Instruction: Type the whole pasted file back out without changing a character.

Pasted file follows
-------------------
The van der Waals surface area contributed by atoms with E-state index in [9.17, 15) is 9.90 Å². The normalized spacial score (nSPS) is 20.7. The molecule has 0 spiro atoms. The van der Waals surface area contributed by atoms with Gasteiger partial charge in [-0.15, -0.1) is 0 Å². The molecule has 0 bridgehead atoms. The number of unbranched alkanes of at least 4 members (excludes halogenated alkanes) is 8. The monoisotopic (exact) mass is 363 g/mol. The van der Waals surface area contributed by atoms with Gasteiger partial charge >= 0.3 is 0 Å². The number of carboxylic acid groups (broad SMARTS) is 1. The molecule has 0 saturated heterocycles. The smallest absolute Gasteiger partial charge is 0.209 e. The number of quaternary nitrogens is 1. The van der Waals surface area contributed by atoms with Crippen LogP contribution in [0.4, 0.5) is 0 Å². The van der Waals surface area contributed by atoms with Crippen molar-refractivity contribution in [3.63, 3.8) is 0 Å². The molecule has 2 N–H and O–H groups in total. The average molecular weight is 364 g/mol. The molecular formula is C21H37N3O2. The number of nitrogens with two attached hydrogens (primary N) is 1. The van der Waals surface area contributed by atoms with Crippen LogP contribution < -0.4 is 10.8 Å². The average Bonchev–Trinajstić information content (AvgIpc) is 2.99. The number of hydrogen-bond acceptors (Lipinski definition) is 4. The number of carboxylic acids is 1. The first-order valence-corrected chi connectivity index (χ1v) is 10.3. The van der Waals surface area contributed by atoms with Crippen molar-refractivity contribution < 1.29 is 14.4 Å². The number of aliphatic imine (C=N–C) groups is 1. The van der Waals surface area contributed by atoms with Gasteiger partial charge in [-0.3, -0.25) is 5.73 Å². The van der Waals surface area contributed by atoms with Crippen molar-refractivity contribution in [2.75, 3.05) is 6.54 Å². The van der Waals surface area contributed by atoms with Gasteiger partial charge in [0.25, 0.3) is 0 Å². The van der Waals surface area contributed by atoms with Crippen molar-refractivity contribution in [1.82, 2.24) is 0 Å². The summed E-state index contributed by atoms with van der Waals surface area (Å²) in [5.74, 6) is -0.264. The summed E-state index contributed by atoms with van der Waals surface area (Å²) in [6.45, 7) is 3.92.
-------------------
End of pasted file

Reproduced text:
The van der Waals surface area contributed by atoms with E-state index in [9.17, 15) is 9.90 Å². The normalized spacial score (nSPS) is 20.7. The molecule has 0 spiro atoms. The van der Waals surface area contributed by atoms with Gasteiger partial charge in [-0.15, -0.1) is 0 Å². The molecule has 0 bridgehead atoms. The number of unbranched alkanes of at least 4 members (excludes halogenated alkanes) is 8. The monoisotopic (exact) mass is 363 g/mol. The van der Waals surface area contributed by atoms with Gasteiger partial charge >= 0.3 is 0 Å². The number of carboxylic acid groups (broad SMARTS) is 1. The molecule has 0 saturated heterocycles. The smallest absolute Gasteiger partial charge is 0.209 e. The number of quaternary nitrogens is 1. The van der Waals surface area contributed by atoms with Crippen LogP contribution in [0.4, 0.5) is 0 Å². The van der Waals surface area contributed by atoms with Crippen molar-refractivity contribution in [3.63, 3.8) is 0 Å². The molecule has 2 N–H and O–H groups in total. The average molecular weight is 364 g/mol. The molecular formula is C21H37N3O2. The number of nitrogens with two attached hydrogens (primary N) is 1. The van der Waals surface area contributed by atoms with Crippen LogP contribution < -0.4 is 10.8 Å². The average Bonchev–Trinajstić information content (AvgIpc) is 2.99. The number of hydrogen-bond acceptors (Lipinski definition) is 4. The number of carboxylic acids is 1. The first-order valence-corrected chi connectivity index (χ1v) is 10.3. The van der Waals surface area contributed by atoms with Crippen molar-refractivity contribution < 1.29 is 14.4 Å². The number of aliphatic imine (C=N–C) groups is 1. The van der Waals surface area contributed by atoms with Gasteiger partial charge in [-0.3, -0.25) is 5.73 Å². The van der Waals surface area contributed by atoms with Crippen molar-refractivity contribution in [2.75, 3.05) is 6.54 Å². The van der Waals surface area contributed by atoms with Gasteiger partial charge in [0.25, 0.3) is 0 Å². The van der Waals surface area contributed by atoms with Crippen molar-refractivity contribution in [1.82, 2.24) is 0 Å². The summed E-state index contributed by atoms with van der Waals surface area (Å²) in [5.74, 6) is -0.264. The summed E-state index contributed by atoms with van der Waals surface area (Å²) in [6.45, 7) is 3.92.